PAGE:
Of the things that are actually achievable, what would Sanders do differently than Clinton?

As an undecided voter (well, undecided on which Democrat I’m supporting), it kind of bothers me that so much of the back and forth between the two Democratic candidates is either (A) spent on discussing their past votes in Congress, or (B) spent on policy differences in areas the President doesn’t actually control. I don’t really care that Clinton wants to raise the minimum wage by X and Sanders by Y, because in practice the amount Congress will be willing to raise the minimum raise will probably be less than either. I don’t really care that Sanders supports single-payer healthcare and Clinton supports Obamacare, because in practice they’ll just be trying to keep Congress from neutering the healthcare we’ve already got. And I don’t really care that Sanders has a more ambitious plan when it comes to taxing Wall Street, because good luck getting that through Congress.

Obviously I’m assuming the Republicans retain control of Congress, but I think that’s likely.

So my question is, in terms of the policies they could actually implement (either through executive power or because they’re the sort of thing that they’re actually likely to get through Congress), what are the substantive differences? Has either one expressed a serious plan to rein in government surveillance, for instance? Do they have meaningful differences in the level of intervention they want to pursue in Syria? Do they have different views when it comes to enforcing immigration law?

So firstly while Republicans are almost certain to retain the House, the Democrats may win back the Senate in 2016.

The answer to your question is fairly simple–we don’t know what Sanders will do because he essentially refuses to talk about the other important issues of the Presidency. In fact, most of his proposals are legislative, and 100% of the proposals he is willing to talk about at length are legislative. He answers foreign policy questions with vague statements and then switches back to his single issue. He answers racial justice questions with vague statements then segues into his single issue. Sanders is a progressive political movement masquerading as a Presidential candidate.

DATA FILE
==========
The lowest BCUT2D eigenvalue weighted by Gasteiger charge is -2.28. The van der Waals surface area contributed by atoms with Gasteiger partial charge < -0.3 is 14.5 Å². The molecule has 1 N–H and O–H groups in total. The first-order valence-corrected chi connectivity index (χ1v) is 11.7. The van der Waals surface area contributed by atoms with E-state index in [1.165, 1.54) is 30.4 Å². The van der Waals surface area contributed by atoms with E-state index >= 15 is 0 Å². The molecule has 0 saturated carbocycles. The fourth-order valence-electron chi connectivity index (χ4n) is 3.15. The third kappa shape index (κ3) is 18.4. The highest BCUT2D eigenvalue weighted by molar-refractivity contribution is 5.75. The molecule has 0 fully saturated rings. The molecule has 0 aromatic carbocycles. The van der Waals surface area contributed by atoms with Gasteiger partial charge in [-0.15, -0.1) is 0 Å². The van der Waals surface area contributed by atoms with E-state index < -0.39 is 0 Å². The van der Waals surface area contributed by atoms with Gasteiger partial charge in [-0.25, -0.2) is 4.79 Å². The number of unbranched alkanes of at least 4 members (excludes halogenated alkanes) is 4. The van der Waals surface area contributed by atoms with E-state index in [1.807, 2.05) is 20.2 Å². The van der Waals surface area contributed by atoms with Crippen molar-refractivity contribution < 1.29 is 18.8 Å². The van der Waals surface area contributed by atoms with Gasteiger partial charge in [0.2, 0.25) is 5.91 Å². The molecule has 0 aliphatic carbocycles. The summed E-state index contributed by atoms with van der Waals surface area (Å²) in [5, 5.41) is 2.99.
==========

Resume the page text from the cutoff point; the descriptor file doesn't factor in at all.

So getting that out of the way–despite his not talking about it much, we can infer Sanders will probably favor a fairly isolationist foreign policy. I cannot imagine he would commit to any sort of fight against ISIS or NATO build up in the east to try and face down Russian ambitions. He will likely ignore North Korea’s bellicose actions and is likely to essentially abandon our Pacific allies. I can only assume that a man who has voted against any fairly broad-based (both at home and in the international community) use of force (like Gulf War I, which had overwhelming support and was backed by an actual UN Resolution) he will be the most non-involved President in history in terms of military foreign policy.

Hillary will likely continue Obama’s approach but maybe a little “sterner.” I don’t believe Hillary is going to get us involved in an Iraq/Afghan war sized conflict again, but she’ll use special forces and aerial attacks as she deems necessary against entities like ISIS. HRC is likely to extend the current 10,000 soldiers in Afghanistan who are suspected to be kept there into the next Presidency into an indefinite presence. While it’s technically scheduled they be gone by the end of Obama’s Presidency top brass are saying it’s not a good idea, and even Obama has been mum on it lately, and a lot of “Pentagon” watches think it may not happen.

If you’re more isolationist, then Bernie’s foreign policy will probably suit you just fine. Both HRC and Bernie are likely to preserve Obamacare (due to inability to pass anything to replace or improve it), and both will get decently liberal SCOTUS justices on the court, particularly if the Democrats do in fact win back the Senate.

Bernie is anti-trade, and it’s possible he can do things unilaterally to torpedo trade agreements–but trade agreements already in force he has little real ability to alter. Once a treaty has been ratified by the Senate it’s binding and the President won’t be able to unilaterally back out of it.

There’s a possibility that Sanders will attempt to use executive orders and other ‘creative potentially extra-legal’ actions to break up big banks. This will result in the majority of his Presidency being consumed by long, expensive, and potentially unwinnable lawsuits against the big banks (who aren’t going to go gentle into that good night.)

If the population is liberal enough to vote for Sanders I just don’t see them voting to keep the current radical right Republican Congress.

It don’t quite work that way. The Pubs have safe seats based on systematic gerrymanding in the red states.